These rituals focus the attention of their participants on the Ahl al-bayt and the necessity of allegiance to it. The didactic portions of the majlis are reinforced by the emotional power of the gham, matam, and julus, which follow. Through the gham, the community emotionally enters into Karbala. The fact that the ritual concludes with a metaphorical ziyarat, or visitation, of the places where the Ahl al-bayt are buried is significant. The majlis creates an actual encounter with Karbala and challenges the community to live up to its standards.

On this occasion, Ashura coincided with the 1400th anniversary of the events at Ghadir Khumm. The community commemorated the event with the publication of a book on the subject containing articles by a number of scholars (including Dr. Sachedina, who was serving as zakir). The importance of Ghadir Khumm in Shi‘i history prompted a good deal of discussion within the community around about the meaning of Shi‘i identity.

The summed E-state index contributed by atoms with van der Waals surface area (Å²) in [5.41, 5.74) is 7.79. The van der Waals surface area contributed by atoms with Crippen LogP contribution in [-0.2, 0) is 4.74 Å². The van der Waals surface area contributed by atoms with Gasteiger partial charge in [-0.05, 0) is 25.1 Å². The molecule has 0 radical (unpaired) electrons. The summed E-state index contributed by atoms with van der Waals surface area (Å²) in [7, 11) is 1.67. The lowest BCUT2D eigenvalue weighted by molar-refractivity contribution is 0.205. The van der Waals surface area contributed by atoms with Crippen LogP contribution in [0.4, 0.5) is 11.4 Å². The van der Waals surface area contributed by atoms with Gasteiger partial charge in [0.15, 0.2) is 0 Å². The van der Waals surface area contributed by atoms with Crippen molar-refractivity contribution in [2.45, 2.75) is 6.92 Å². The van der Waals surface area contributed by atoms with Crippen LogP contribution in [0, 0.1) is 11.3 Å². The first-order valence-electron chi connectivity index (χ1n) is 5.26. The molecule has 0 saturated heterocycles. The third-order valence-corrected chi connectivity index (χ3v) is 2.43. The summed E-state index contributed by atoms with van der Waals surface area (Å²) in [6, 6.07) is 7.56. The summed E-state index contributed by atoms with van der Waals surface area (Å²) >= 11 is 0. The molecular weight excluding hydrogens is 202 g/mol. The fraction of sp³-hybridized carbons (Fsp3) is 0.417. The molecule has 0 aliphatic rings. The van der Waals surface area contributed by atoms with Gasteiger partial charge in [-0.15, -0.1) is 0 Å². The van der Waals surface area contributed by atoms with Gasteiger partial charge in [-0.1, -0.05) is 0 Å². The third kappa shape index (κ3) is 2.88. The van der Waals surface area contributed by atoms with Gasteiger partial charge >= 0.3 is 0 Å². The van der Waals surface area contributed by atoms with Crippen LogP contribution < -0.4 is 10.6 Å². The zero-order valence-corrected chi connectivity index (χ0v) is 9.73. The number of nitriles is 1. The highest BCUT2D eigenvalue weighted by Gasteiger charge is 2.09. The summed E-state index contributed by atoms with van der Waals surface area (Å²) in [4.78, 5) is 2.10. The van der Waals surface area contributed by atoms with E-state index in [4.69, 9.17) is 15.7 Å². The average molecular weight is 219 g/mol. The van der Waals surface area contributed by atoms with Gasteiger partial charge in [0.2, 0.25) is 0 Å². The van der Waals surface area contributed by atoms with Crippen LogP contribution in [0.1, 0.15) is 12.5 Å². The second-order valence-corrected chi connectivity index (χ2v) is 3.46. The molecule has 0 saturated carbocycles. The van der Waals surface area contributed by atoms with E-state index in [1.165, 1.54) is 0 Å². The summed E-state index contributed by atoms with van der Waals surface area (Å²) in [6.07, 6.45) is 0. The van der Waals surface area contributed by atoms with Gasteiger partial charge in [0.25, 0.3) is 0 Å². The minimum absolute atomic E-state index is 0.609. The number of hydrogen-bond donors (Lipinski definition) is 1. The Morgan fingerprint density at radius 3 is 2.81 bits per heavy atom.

The main majlis was presented by Dr. Sachedina, himself a member of the East African immigrant community of Indian origin. Dr. Sachedina’s majlis made continual reference to Ghadir Khumm, as well as to Karbala. He presented his majlis primarily in English. Some of the content of the majlis dealt with topics that were seen as controversial in the community; at times his positions seemed to provoke some dissension. In response, Sachedina noted during his majalis that the minbar on which he sat was not his, but rather the twelfth imam’s—thus he believes that what he says as a zakir must conform to the message of the Ahl al-bayt, even if it makes members of the community uncomfortable. Since the majlis is presented in the memory of Karbala, it should challenge the community, just as the original incident at Karbala challenged the ummah.